Go Direct Makes Fast Break to National

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Jeff Meltzer Editorial's direct response television arm, Go Direct TV, New York, will extend the placement of its "Urban Rebounding" workout system infomercial to the national level beginning in early March.


The 30-minute infomercial debuted on Jan. 1 on targeted local broadcast and cable networks and, according to Jeff Meltzer, writer/director and president of Jeff Meltzer Editorial Inc., the product was a big hit with audiences. Meltzer was instrumental in Sports Illustrated's successful sports phone and bloopers DRTV campaigns.


"We're not ready to release any numbers yet," he said, "but suffice to say, the only changes being made to tweak the spot are ones that include putting more direct information about the product itself and adding more testimonials."


The decision to add more medically related testimonials to the spot is based on comments from viewers, who either called the toll-free numbers or e-mailed the urbanrebounding.com site, which is run by the inventor and owner of the product, fitness specialist J.B. Berns.


"You can tell if a product isn't going to work if you have to change the focus of the spot considerably after the test," said Meltzer. "But the changes we are going to make are based more on a positive response to the product. When we quizzed people, they wanted to know more about what the product could do for them and see what it had done for others who have used it. Though we, of course, included them initially, viewers were interested in seeing even more testimonials."


Meltzer was convinced of the success of the product and the infomercial not only through consumer feedback but through the many calls from industry insiders who saw the spot and wanted a piece of the action.


The Urban Rebounding system is essentially a 40-inch diameter mini-trampoline that Berns has been using in his exercise classes for years. He developed a hybrid step aerobics routine for the device, and his classes quickly began filling up. The infomercial offers the springless mini-trampoline, a video detailing the workout and a music CD featuring songs designed to go along with the routine.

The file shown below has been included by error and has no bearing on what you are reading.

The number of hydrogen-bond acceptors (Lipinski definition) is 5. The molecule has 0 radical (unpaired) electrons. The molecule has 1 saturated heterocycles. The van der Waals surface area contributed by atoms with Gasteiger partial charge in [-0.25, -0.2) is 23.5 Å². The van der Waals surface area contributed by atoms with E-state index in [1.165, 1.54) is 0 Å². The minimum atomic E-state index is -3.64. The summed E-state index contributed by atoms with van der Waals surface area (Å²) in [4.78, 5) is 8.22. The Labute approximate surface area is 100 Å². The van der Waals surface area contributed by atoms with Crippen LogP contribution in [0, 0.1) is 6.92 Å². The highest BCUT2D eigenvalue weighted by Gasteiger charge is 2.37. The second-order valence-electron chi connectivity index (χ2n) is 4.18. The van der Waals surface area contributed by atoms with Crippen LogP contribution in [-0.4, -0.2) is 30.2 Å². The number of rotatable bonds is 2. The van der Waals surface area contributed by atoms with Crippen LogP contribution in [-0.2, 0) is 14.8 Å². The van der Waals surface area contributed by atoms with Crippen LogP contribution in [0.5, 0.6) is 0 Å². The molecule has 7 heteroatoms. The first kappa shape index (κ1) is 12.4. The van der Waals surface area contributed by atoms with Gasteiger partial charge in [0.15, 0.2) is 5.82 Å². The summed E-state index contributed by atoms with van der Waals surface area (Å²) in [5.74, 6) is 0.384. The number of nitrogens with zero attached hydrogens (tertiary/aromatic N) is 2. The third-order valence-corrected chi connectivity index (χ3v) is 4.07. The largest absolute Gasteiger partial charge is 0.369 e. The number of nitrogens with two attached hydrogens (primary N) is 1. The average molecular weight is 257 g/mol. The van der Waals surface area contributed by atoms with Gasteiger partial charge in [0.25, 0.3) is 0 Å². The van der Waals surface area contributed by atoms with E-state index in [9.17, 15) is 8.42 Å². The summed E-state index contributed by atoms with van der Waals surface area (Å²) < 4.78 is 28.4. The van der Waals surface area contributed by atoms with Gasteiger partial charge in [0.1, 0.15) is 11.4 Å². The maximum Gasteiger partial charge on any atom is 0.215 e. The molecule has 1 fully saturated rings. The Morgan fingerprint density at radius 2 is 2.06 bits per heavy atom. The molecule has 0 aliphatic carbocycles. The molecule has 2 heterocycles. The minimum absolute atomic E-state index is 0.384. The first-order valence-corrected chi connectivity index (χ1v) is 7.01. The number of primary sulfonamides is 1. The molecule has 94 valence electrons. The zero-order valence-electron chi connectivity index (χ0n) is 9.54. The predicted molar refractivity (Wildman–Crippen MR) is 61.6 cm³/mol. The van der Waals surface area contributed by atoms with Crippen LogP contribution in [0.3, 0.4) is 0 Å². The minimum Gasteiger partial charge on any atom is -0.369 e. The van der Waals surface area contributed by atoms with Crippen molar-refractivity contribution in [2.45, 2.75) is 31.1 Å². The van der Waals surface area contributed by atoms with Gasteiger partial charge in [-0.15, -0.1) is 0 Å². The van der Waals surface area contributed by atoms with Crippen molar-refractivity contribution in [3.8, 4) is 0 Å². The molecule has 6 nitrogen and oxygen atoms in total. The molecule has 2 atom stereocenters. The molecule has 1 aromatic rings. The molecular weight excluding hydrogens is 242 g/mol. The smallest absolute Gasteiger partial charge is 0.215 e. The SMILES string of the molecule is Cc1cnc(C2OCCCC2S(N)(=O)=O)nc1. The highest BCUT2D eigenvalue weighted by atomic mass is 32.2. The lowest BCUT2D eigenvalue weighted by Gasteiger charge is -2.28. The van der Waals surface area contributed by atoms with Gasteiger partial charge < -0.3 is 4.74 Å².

Consumers can purchase all three facets of the product for two payments of $49.95 or purchase them separately: the trampoline for $89.95 and the video and CD multimedia package for $39.95. The product can be purchased through the infomercial and the Web but is not yet available in retail.


The Web site, which appears at the call-to-action, has figured prominently in early sales, making up roughly 15 percent of all orders.


Meltzer recently completed shooting a 30-second spot for the off-Broadway play "De La Guarda" with the distinct dual purpose of broadcasting the spot on the air as well as Webcasting it on theatermania.com.


"If you have a product, you have to have a site. This is a sink-or-swim business, and you can't do a one hit," said Meltzer. "The chances of you making money on just a DRTV campaign today is slim [to] none. Being diversified is very important, so all the things we do have split tracks on them. You must have an Internet site and make sure you can handle orders over the Web. Properly placing spots to drive people to it as well as getting involved with streaming media on the site is vital, too. You should also always consider pushing the whole campaign internationally."
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